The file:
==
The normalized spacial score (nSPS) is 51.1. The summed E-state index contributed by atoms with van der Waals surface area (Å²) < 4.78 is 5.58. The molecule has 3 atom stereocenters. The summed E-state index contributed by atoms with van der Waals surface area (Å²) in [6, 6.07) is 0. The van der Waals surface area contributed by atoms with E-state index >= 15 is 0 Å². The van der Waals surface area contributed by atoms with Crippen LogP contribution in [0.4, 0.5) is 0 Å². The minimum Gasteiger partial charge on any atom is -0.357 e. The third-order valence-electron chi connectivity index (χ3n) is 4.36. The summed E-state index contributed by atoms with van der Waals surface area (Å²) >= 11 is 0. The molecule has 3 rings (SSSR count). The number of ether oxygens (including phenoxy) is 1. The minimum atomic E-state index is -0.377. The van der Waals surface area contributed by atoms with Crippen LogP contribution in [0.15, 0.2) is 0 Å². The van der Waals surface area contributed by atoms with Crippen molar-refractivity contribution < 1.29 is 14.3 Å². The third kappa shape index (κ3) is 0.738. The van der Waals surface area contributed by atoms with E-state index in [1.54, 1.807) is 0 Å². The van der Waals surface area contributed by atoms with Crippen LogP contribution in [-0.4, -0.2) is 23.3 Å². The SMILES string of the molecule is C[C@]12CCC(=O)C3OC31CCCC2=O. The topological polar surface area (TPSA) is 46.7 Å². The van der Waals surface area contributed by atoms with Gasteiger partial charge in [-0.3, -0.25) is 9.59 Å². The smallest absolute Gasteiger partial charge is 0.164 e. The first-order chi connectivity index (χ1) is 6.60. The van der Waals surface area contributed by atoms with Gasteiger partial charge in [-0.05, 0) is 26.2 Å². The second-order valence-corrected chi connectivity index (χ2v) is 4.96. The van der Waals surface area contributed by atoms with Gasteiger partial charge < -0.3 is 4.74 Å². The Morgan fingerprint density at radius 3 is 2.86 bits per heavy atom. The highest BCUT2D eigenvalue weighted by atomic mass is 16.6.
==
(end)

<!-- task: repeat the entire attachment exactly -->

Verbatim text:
The normalized spacial score (nSPS) is 51.1. The summed E-state index contributed by atoms with van der Waals surface area (Å²) < 4.78 is 5.58. The molecule has 3 atom stereocenters. The summed E-state index contributed by atoms with van der Waals surface area (Å²) in [6, 6.07) is 0. The van der Waals surface area contributed by atoms with E-state index >= 15 is 0 Å². The van der Waals surface area contributed by atoms with Crippen LogP contribution in [0.4, 0.5) is 0 Å². The minimum Gasteiger partial charge on any atom is -0.357 e. The third-order valence-electron chi connectivity index (χ3n) is 4.36. The summed E-state index contributed by atoms with van der Waals surface area (Å²) >= 11 is 0. The molecule has 3 rings (SSSR count). The number of ether oxygens (including phenoxy) is 1. The minimum atomic E-state index is -0.377. The van der Waals surface area contributed by atoms with Crippen LogP contribution in [0.15, 0.2) is 0 Å². The van der Waals surface area contributed by atoms with Crippen molar-refractivity contribution < 1.29 is 14.3 Å². The third kappa shape index (κ3) is 0.738. The van der Waals surface area contributed by atoms with E-state index in [1.54, 1.807) is 0 Å². The van der Waals surface area contributed by atoms with Crippen LogP contribution in [-0.4, -0.2) is 23.3 Å². The SMILES string of the molecule is C[C@]12CCC(=O)C3OC31CCCC2=O. The topological polar surface area (TPSA) is 46.7 Å². The van der Waals surface area contributed by atoms with Gasteiger partial charge in [-0.3, -0.25) is 9.59 Å². The smallest absolute Gasteiger partial charge is 0.164 e. The first-order chi connectivity index (χ1) is 6.60. The van der Waals surface area contributed by atoms with Gasteiger partial charge in [-0.05, 0) is 26.2 Å². The second-order valence-corrected chi connectivity index (χ2v) is 4.96. The van der Waals surface area contributed by atoms with Gasteiger partial charge < -0.3 is 4.74 Å². The Morgan fingerprint density at radius 3 is 2.86 bits per heavy atom. The highest BCUT2D eigenvalue weighted by atomic mass is 16.6.